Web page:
Charlotte Mason’s 20 Principles of Education

Welcome to our journey through Charlotte Mason’s 20 Principles of Education. Much has been said about Miss Mason, and I’m not the well seasoned expert with 20 years of experience, a podcast, or a book. I’m new here. But every voice adds value to the conversation, so I thought I would share my own perspective. I don’t love labels, but I think it matters here because we all see things through our own lens based on our sociocultural perspective (including reminding ourselves constantly that Miss Mason had her own unique lens). I’m coming to Miss Mason as a secular, white, female, North American, midwestern Millennial in 2018 with two young first generation homeschooled girls. I could probably add way more labels to that which reflect our journey - but you get the point. When we read and discuss methods, theories, etc. that tell us what we “must” do - there are many outside factors to consider before we decide if we actually “must”.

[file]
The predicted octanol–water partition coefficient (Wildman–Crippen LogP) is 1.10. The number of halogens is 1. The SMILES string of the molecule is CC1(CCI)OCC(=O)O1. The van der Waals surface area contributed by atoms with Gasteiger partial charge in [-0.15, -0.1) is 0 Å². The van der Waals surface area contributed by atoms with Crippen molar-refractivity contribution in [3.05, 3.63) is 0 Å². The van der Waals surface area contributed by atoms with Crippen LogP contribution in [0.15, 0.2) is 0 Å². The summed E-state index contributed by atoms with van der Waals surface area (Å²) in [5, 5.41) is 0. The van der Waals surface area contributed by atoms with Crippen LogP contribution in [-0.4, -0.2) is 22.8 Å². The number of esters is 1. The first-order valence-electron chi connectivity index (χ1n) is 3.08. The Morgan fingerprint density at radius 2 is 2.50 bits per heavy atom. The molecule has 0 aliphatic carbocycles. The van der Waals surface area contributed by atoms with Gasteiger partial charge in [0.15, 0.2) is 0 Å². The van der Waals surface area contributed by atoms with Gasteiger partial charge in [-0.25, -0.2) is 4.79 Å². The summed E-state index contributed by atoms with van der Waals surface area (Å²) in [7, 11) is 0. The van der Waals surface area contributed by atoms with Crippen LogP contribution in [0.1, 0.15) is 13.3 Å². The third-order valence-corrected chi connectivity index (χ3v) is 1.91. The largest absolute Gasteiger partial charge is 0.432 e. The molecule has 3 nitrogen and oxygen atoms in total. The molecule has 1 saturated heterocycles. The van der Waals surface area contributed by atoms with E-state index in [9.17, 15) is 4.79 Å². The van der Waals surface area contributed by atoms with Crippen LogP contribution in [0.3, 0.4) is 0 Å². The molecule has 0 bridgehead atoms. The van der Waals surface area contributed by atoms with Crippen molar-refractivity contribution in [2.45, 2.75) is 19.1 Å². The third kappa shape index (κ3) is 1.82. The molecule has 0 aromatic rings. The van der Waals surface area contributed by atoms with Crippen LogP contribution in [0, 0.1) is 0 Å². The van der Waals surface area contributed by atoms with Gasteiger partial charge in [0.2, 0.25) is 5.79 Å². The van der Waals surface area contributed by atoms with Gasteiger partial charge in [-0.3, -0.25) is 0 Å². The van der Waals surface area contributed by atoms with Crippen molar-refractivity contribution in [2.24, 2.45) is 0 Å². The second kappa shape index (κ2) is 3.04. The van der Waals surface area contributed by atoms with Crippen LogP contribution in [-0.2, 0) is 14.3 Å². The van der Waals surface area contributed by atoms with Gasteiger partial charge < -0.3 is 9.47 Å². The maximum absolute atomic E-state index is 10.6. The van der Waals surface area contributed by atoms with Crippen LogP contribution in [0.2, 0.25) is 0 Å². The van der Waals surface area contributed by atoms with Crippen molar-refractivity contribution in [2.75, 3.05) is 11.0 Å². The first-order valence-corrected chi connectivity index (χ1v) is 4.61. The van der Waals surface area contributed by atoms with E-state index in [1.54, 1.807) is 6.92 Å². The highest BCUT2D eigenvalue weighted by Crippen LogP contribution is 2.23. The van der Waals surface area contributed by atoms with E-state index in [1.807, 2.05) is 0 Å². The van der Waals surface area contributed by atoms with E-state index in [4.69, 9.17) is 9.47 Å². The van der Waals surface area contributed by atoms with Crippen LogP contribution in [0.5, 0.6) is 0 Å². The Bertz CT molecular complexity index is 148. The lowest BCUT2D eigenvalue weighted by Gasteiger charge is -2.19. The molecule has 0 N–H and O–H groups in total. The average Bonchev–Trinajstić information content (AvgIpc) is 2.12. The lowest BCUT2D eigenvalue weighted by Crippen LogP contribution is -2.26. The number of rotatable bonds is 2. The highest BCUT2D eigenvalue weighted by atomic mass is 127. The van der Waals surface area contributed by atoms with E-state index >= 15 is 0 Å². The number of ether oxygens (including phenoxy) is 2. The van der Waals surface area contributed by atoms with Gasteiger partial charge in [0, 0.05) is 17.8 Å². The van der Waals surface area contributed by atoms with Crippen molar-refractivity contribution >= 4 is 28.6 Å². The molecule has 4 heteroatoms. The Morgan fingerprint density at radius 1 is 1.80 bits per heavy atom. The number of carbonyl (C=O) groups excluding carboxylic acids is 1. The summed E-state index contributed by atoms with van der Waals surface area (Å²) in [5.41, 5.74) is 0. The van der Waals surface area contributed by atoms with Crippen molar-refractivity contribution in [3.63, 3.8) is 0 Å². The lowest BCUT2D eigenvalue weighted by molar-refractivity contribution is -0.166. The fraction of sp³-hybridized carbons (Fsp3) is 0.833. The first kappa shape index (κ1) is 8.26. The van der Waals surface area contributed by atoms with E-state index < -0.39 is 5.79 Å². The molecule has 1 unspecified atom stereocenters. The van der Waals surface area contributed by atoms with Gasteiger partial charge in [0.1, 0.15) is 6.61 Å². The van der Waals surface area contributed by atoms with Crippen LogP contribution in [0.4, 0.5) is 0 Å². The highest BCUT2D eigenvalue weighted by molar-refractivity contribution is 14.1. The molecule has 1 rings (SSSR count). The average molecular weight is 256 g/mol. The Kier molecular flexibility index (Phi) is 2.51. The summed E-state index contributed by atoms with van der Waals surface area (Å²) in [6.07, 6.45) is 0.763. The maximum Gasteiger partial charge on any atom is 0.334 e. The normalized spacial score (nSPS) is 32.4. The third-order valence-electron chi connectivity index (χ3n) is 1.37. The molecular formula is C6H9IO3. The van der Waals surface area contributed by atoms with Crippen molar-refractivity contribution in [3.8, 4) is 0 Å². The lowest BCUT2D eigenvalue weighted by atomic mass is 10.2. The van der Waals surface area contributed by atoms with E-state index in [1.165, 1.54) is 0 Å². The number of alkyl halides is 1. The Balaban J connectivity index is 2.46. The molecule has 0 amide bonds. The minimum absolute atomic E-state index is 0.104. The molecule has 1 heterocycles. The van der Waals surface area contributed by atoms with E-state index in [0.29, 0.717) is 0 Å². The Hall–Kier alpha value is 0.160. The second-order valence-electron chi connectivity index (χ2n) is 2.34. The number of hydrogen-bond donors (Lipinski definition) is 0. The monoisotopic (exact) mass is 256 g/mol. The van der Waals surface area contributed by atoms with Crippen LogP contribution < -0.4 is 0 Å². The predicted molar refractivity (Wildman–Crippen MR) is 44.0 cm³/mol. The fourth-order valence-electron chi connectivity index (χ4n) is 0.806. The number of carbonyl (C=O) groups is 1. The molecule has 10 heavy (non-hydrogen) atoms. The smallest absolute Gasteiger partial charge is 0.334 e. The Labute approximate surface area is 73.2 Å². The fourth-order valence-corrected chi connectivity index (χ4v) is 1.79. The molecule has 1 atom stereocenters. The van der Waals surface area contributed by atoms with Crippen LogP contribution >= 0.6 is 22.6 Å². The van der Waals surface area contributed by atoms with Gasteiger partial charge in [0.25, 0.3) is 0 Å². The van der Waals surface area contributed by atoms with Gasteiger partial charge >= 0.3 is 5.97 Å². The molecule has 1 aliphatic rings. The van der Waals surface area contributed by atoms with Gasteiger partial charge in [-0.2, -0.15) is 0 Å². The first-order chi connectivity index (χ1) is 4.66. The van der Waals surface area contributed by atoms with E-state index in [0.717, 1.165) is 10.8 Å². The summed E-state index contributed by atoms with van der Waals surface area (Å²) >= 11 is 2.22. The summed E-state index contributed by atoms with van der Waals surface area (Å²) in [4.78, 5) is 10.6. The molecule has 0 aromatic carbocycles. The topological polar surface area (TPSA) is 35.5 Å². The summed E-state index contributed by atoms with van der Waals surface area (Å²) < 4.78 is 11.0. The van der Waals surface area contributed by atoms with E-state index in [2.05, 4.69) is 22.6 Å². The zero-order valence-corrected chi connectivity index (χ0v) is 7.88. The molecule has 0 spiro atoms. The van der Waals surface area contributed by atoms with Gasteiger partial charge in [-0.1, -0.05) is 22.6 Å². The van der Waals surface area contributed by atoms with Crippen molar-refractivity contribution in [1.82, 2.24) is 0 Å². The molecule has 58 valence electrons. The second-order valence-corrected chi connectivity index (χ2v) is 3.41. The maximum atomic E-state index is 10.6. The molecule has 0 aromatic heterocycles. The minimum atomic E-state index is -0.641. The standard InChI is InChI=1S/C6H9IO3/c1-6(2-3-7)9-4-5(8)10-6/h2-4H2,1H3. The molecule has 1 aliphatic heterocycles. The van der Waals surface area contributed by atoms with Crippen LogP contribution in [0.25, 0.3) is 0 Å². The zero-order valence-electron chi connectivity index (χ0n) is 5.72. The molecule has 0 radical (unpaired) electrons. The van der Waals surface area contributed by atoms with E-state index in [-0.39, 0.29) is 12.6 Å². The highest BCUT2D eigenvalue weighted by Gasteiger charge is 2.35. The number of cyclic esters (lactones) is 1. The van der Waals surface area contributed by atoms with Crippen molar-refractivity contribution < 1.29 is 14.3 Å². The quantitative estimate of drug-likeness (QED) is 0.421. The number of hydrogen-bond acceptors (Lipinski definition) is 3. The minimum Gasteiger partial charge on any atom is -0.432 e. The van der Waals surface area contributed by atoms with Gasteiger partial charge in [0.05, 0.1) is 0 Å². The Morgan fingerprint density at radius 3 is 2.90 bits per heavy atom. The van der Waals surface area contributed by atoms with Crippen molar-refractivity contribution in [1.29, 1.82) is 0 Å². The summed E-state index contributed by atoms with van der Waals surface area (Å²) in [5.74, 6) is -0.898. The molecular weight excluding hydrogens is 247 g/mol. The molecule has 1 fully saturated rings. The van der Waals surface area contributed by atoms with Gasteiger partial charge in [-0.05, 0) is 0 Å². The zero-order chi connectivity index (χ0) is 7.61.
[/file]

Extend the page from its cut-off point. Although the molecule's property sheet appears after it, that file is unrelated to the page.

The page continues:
1: Children are Born Persons

The very first principle that Charlotte Mason lays down is the overarching philosophical thought of all of her ideas. To really grasp this one idea will put the rest of her approach into perspective. She says that children are born persons.

2: Nurturing the Potential in Every Child

When we look at newborn babies, they seem to be a blank slate. Their hearts and souls are unwritten upon by the world. Anything is possible! Some of us might tend to think that if our child doesn't get exposed to evil, that they won't know evil. When Charlotte Mason says that children have possibilities for good and evil, she isn't saying they're a blank slate and that our writing upon them creates who they are. She suggests that within them from the beginning, no matter the child, is a natural intuition of good and bad.

3-4: Authority & Obedience

Our authority as parents and their obedience as children are a natural part of the parent and child relationship. That is a natural and necessary dynamic. The most important part of this principle is that she says the word: BUT. We have authority, they are expected to be obedient...but, there's more to that story!